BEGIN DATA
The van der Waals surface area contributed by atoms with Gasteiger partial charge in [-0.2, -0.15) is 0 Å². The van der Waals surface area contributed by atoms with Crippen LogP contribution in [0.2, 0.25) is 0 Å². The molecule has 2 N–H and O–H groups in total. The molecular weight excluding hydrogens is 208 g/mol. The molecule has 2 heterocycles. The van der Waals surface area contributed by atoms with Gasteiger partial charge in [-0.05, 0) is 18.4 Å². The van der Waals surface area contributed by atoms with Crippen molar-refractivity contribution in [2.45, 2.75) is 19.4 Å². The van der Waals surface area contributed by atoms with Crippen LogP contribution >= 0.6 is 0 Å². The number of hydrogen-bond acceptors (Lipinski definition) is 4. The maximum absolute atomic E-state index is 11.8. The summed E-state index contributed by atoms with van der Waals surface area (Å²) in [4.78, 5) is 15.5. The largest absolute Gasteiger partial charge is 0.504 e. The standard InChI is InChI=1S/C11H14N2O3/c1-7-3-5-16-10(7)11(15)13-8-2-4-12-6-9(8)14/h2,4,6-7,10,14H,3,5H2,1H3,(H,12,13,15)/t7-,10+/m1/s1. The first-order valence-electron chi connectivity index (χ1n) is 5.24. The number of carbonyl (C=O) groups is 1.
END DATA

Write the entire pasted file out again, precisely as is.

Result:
The van der Waals surface area contributed by atoms with Gasteiger partial charge in [-0.2, -0.15) is 0 Å². The van der Waals surface area contributed by atoms with Crippen LogP contribution in [0.2, 0.25) is 0 Å². The molecule has 2 N–H and O–H groups in total. The molecular weight excluding hydrogens is 208 g/mol. The molecule has 2 heterocycles. The van der Waals surface area contributed by atoms with Gasteiger partial charge in [-0.05, 0) is 18.4 Å². The van der Waals surface area contributed by atoms with Crippen molar-refractivity contribution in [2.45, 2.75) is 19.4 Å². The van der Waals surface area contributed by atoms with Crippen LogP contribution >= 0.6 is 0 Å². The number of hydrogen-bond acceptors (Lipinski definition) is 4. The maximum absolute atomic E-state index is 11.8. The summed E-state index contributed by atoms with van der Waals surface area (Å²) in [4.78, 5) is 15.5. The largest absolute Gasteiger partial charge is 0.504 e. The standard InChI is InChI=1S/C11H14N2O3/c1-7-3-5-16-10(7)11(15)13-8-2-4-12-6-9(8)14/h2,4,6-7,10,14H,3,5H2,1H3,(H,12,13,15)/t7-,10+/m1/s1. The first-order valence-electron chi connectivity index (χ1n) is 5.24. The number of carbonyl (C=O) groups is 1.